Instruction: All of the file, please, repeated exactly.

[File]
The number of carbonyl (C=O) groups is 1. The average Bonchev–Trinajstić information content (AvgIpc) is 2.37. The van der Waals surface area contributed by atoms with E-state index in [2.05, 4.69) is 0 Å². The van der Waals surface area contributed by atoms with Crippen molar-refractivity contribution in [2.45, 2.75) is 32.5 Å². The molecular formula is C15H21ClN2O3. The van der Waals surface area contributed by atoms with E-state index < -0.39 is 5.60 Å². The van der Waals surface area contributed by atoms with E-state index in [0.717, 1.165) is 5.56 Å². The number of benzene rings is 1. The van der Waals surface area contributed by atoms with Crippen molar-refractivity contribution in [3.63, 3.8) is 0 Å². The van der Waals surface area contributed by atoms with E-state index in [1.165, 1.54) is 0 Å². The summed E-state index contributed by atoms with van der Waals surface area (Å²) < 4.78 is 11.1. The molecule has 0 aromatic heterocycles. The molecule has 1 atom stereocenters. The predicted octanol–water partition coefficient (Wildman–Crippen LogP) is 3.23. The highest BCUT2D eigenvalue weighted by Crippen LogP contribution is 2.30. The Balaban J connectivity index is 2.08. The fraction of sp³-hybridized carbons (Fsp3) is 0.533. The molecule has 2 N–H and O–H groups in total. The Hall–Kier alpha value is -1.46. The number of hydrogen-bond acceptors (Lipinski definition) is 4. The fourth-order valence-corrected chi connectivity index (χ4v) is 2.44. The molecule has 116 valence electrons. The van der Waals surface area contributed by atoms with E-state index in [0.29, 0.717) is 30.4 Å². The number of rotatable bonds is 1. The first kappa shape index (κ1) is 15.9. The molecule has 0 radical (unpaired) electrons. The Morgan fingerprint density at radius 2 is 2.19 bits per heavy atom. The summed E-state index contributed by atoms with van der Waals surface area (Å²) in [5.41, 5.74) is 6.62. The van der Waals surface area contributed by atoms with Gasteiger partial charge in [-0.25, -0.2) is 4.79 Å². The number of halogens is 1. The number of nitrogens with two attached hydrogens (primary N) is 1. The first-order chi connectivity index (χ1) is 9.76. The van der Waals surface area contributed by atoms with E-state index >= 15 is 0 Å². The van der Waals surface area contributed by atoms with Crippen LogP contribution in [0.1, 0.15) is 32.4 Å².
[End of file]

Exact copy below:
The number of carbonyl (C=O) groups is 1. The average Bonchev–Trinajstić information content (AvgIpc) is 2.37. The van der Waals surface area contributed by atoms with E-state index in [2.05, 4.69) is 0 Å². The van der Waals surface area contributed by atoms with Crippen molar-refractivity contribution in [2.45, 2.75) is 32.5 Å². The molecular formula is C15H21ClN2O3. The van der Waals surface area contributed by atoms with E-state index < -0.39 is 5.60 Å². The van der Waals surface area contributed by atoms with E-state index in [0.717, 1.165) is 5.56 Å². The number of benzene rings is 1. The van der Waals surface area contributed by atoms with Crippen molar-refractivity contribution in [3.63, 3.8) is 0 Å². The van der Waals surface area contributed by atoms with E-state index in [1.165, 1.54) is 0 Å². The summed E-state index contributed by atoms with van der Waals surface area (Å²) < 4.78 is 11.1. The molecule has 0 aromatic heterocycles. The molecule has 1 atom stereocenters. The predicted octanol–water partition coefficient (Wildman–Crippen LogP) is 3.23. The highest BCUT2D eigenvalue weighted by Crippen LogP contribution is 2.30. The Balaban J connectivity index is 2.08. The fraction of sp³-hybridized carbons (Fsp3) is 0.533. The molecule has 2 N–H and O–H groups in total. The Hall–Kier alpha value is -1.46. The number of hydrogen-bond acceptors (Lipinski definition) is 4. The fourth-order valence-corrected chi connectivity index (χ4v) is 2.44. The molecule has 116 valence electrons. The van der Waals surface area contributed by atoms with E-state index in [0.29, 0.717) is 30.4 Å². The number of rotatable bonds is 1. The first kappa shape index (κ1) is 15.9. The molecule has 0 radical (unpaired) electrons. The Morgan fingerprint density at radius 2 is 2.19 bits per heavy atom. The summed E-state index contributed by atoms with van der Waals surface area (Å²) in [5.41, 5.74) is 6.62. The van der Waals surface area contributed by atoms with Gasteiger partial charge in [-0.25, -0.2) is 4.79 Å². The number of halogens is 1. The number of nitrogens with two attached hydrogens (primary N) is 1. The first-order chi connectivity index (χ1) is 9.76. The van der Waals surface area contributed by atoms with E-state index >= 15 is 0 Å². The van der Waals surface area contributed by atoms with Crippen LogP contribution in [0.1, 0.15) is 32.4 Å².